Apple (NASDAQ:AAPL) reports April 25th after the market close. The last quarter saw a meaningful slowdown that the company was concerned about.
Some of the issues may have been a pull-forward of sales. We think the main issue, however, is a need for innovation.
The Importance Of Steve Jobs Now
We went back in time to see the impact of Steve Jobs' absence and return. In his absence from 1985-1997 the stock went from $.50 to $.80-.90 (in 12 years). In his return the stock went to $50, over a 50-fold gain. After his passing the stock has doubled in about five years. There have been advancements but not the new wow product, yet. We think that he was the main impetus of innovation, which is not an epiphany. Business is an art of banking on key players and his business acumen was one of a kind. Apple has a strong team and strong developers, but Steve Jobs is missed.
Google/Alphabet (NASDAQ:GOOG) (NASDAQ:GOOGL), Amazon (NASDAQ:AMZN) and Microsoft (NASDAQ:MSFT) are all strong competitors looking for market share of every category. Apple won through hardware innovation and keeping the software code in-house. Now other players are working fast to pass Apple on the software side, on openness, and ease of use for consumers and developers. If it happens, Apple turns back into a neat hardware pure-play, so they need to pick up the innovation. Smaller and thinner is a hardware strategy, but not the high margin software gold.
When unit growth slows from 22% to .4% quarter to quarter the issue has to be mentioned.
The company has focused investors on its services growth and its installed base of late. Core investors care about unit growth and topline growth. The installed base on its own is an impressive number but is looking in retrospect on what the company has achieved. The services piece also is exciting but much smaller than overall iPhone revenues and cannot, at this stage, make up for slowing iPhone sales. By the company turning attention to other legs of the business, it appears to be a sign that this leg (iPhone) could be in the later innings.
Emerging Market Slowdown
Apple has faced international volatility in the past but this one slowed the pace of revenues in a very short timeframe. Typically their products have held them strong through such headwinds, which was not the case this time.
In total 66% of their business is overseas. We're guessing about half of that (or more) is from emerging markets.
With the dollar's recent weakness, some of the currencies may be better this coming quarter, but year-over-year they are still down big, which will continue to be a drag for them.
The currencies do not sound like the main issue, however. The economies are the main reason for the sales impact.
"Major markets, including Brazil, Russia, Japan, Canada, Southeast Asia, Australia, Turkey and the eurozone, have been impacted by slowing economic growth, falling commodity prices and weakening currencies."
That was in 2015.
Their largest international market may be at risk after seeing weakness in January.
"Notwithstanding these record results, we began to see some signs of economic softness in Greater China earlier this month, most notably in Hong Kong."
"We've invested through economic uncertainty in the past and we've always come out stronger on the other side."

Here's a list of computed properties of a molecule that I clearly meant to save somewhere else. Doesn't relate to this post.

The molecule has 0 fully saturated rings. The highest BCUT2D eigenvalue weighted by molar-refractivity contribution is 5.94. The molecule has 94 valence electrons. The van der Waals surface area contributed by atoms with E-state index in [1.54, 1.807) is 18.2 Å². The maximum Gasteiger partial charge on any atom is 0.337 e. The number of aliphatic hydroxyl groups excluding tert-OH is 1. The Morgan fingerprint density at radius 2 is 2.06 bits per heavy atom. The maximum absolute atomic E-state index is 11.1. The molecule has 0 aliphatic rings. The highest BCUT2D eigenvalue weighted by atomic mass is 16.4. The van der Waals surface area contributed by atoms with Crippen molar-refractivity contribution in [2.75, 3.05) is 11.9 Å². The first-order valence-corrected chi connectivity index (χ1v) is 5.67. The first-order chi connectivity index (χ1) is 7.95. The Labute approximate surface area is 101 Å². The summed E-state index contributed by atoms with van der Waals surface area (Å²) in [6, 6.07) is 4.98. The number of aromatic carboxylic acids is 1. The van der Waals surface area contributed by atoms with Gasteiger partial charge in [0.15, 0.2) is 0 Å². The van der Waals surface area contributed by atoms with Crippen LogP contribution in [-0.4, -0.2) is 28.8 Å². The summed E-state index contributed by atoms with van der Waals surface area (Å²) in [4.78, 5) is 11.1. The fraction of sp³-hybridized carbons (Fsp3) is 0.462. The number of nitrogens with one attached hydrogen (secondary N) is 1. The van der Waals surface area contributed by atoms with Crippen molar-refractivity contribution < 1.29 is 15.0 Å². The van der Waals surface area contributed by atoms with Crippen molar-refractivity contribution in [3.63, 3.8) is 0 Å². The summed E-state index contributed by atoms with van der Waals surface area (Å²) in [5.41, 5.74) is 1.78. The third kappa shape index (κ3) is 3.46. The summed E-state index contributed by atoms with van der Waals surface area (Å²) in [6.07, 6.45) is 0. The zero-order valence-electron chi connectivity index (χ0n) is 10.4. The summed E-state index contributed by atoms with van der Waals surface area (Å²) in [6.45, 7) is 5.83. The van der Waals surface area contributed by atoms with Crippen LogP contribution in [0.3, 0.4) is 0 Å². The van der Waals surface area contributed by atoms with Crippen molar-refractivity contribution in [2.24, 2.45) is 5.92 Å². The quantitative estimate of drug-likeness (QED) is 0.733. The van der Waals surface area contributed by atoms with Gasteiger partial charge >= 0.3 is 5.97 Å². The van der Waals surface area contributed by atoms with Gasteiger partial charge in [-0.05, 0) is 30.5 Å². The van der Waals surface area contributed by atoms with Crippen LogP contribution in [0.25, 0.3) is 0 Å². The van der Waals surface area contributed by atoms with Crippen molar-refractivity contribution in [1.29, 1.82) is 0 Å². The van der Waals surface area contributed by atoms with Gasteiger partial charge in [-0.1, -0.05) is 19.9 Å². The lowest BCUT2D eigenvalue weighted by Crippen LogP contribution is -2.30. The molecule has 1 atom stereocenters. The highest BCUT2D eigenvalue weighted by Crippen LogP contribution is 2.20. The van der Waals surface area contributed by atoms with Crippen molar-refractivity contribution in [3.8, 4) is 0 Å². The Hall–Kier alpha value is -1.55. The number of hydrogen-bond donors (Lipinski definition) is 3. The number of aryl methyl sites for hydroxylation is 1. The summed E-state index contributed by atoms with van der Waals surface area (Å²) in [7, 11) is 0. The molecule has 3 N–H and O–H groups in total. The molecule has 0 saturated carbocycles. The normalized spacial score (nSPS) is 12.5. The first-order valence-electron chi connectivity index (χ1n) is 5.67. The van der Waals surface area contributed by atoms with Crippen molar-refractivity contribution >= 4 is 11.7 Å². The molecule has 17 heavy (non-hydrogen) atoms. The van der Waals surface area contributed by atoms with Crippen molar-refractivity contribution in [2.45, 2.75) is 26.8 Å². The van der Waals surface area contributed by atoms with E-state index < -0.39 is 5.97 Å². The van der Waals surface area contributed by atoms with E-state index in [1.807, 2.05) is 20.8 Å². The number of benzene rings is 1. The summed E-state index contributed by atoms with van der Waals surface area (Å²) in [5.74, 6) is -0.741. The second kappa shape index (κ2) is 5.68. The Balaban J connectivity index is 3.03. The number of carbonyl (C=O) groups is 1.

"We are providing a wider range for revenue than usual for the second quarter because of the volatility we are seeing in the economy and in the financial and currency markets."
Estimates Not Conservative
After the report, street earnings estimates for the quarter came down but the year did not move much.
The company blamed comparisons for some of the slowdown so we ran "two-year" growth numbers which combines the growth rates from this year and last year. The first quarter (Dec) did not show much of a two-year slowdown. This coming quarter, the street numbers, which follow the company's guidance, do expect a bigger two year slowdown, which aligns with their qualitative commentary that trends slowed further in January.
That said, the June and September quarters imply a re-acceleration closer to the two year run-rate in FQ1.
That may be aggressive given:
*A lack of newness
*Foreign exchange headwinds.
"As you know, we don't provide guidance beyond the current quarter and it's difficult for us to forecast economic and foreign exchange factors. However, at this point, we believe the March quarter faces the most difficult year-over-year compare relative to the rest of the year."
They imply that trends should pick back up after the March quarter as comparisons ease. While the year ago comparison do look easier after March, when combining it with the year before it actually looks a little tougher (on a two-year basis). Given the headwinds, comparisons are not easy.
iPhone units at flattish growth is uninspiring. Even if they maintain it or beat it, it is not strong. The rate of change of FQ1's slowdown is more severe than it has been in recent history. We'd guess there is even a chance iPhone unit growth can go negative at some point this year. That would be cause for concern.
Short interest is low which speaks to a general lack of official concern. Most of the street seems to be recommending Apple. We would probably be at a hold rating but given our concern of the overall market, this is one story that could have more risk, thus a sell rating.
Elazar Advisors, LLC specializes in earnings and predicts, analyzes and reacts to earnings and earnings events as well as developing current company and macro stories with a hedge fund perspective.
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